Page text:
What about growing the person?  How do you focus on the positive?  You have to be intentional about it!  The best way to grow people is to 1) assess their strengths, 2) talk with them about those strengths, and 3) listen to where they want to grow.  Then encourage and help them accordingly.  When we teach Integrity Coaching® part of the mindset we want supervisory and management folks to adopt is: 1) Point out a person’s strengths and show them how those strengths fit into the organization’s goals.  2) Ask them for areas in which they would like to see themselves grow, and encourage them to grow in those which are compatible with their strengths. 3) Point out to them every time you see them doing something correctly in either strength or an area they identified for improvement.  In his book, The Greatest Management Principle in the World, by Dr. Michael le Boeuf (now out of print), he makes this key point in building up people:  “Behavior that gets rewarded, gets repeated.”

Building a Trusting Workplace #2

February 25, 2009

This is the second of four blogs on Overcoming Commoditization with Your People.  Click here for the original post.

In the context of teaching your people to “out-behave” your competitors, I believe it is important to build an organization in which your people trust each other to do the right things for the customers and the company.  Tthe first key culture factor is clearly communicated values and mission.

The second key culture factor is having the right people on your team, or in your organization.  If you are not starting from scratch, then you have to begin building your team where you are.  This means that when you communicate and reinforce by your own behavior the values and mission of your enterprise, then you must give your people the tools they need to demonstrate that they are the right folks to be on the team.  (Here are some ideas about coaching people.) The Gallup Organization research shows that in most organizations, as much as 15% of employees are “actively disengaged.”  This means that they are sabotaging your efforts to build loyal customers.  These folks need to be given the opportunity to become “actively engaged,” or invited to succeed elsewhere — and quickly.  Our experience shows that a well-designed learning or training process to focus attention on the internal and external customer should enable disengaged employees to reengage within 5 to 7 weeks.  (The key is the way the training process presents the material and positively reinforces the learning.)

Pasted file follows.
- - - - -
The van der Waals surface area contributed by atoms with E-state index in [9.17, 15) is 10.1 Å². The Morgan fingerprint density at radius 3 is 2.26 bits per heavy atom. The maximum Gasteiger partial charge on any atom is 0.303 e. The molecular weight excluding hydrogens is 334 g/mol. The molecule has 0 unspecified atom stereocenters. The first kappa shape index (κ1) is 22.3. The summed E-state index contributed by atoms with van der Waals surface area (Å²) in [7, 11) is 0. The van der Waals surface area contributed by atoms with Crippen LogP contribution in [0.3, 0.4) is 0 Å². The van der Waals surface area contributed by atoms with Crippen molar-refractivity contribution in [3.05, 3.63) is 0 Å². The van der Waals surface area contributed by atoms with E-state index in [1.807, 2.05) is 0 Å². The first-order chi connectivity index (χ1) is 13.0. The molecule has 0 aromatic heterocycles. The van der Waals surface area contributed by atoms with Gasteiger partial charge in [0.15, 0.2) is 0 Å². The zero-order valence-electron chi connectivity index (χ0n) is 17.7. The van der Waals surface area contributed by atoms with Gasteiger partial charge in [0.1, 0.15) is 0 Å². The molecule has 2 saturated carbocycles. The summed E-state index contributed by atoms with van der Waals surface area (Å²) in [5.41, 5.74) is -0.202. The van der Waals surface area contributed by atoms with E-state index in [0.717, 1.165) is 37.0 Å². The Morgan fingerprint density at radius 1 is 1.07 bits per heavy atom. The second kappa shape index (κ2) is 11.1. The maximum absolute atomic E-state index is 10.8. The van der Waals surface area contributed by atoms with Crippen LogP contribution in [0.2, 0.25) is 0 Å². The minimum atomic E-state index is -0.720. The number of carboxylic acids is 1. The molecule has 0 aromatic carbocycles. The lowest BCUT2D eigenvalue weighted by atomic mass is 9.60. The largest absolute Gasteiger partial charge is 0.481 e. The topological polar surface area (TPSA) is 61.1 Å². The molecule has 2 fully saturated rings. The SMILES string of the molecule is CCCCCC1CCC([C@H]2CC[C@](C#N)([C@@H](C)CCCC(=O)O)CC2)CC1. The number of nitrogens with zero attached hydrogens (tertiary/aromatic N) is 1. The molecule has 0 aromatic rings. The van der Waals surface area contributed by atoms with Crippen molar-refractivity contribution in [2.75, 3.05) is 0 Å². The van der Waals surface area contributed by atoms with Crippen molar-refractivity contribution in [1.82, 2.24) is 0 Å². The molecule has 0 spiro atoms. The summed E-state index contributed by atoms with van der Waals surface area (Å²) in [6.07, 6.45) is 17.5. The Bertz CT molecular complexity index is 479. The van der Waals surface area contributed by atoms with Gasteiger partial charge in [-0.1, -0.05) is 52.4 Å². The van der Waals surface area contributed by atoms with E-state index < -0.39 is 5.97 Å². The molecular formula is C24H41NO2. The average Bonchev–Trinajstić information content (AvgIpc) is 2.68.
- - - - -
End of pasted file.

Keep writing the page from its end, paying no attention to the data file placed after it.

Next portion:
If you are just building your team, or adding to an existing organization, then add people with care.  The old adage, “Haste makes waste,” certainly applies here.  Properly designed assessments can help you choose the best people.  Other than basic abilities to perform the functions of the job, the most important attribute for success in selling and serving are beliefs, attitudes  and skills, in that order.   In addition to looking at the skill sets of people, look for instruments that enable you to evaluate the attitudes and beliefs of your applicants.  One of our assessment tools, for example, help companies design “behavioral interviews” around the success factors for  people in that job.  They way they have behaved in the past is an excellent indicator of how they will behave when working with you.

One more thought:  if you are agonizing over dismissing an employee, who is obviously not the right person for your team, you may need to go ahead and kindly dismiss the person.  My experience is that they will be relieved, the rest of your people will be relieved, and you will be relieved.  At best they are unproductive.  At worst, they are sabotaging your business.

J. Mark Walker

Building a Trusing Workplace #1

February 24, 2009

A reader asked that I expand on four ideas listed in my February 9th blog “Overcoming Commoditization with Your People.”   Research shows that loyal customers (not just “satisfied” ones) are created by loyal employees.  How do we get loyal employees?  By creating a trusting workplace – an environment in which everyone is engaged in working together to serve the customer and generate a profit in doing so.

 

I mentioned four things that are important in creating a trusting work culture. (Click here to read that blog entry.)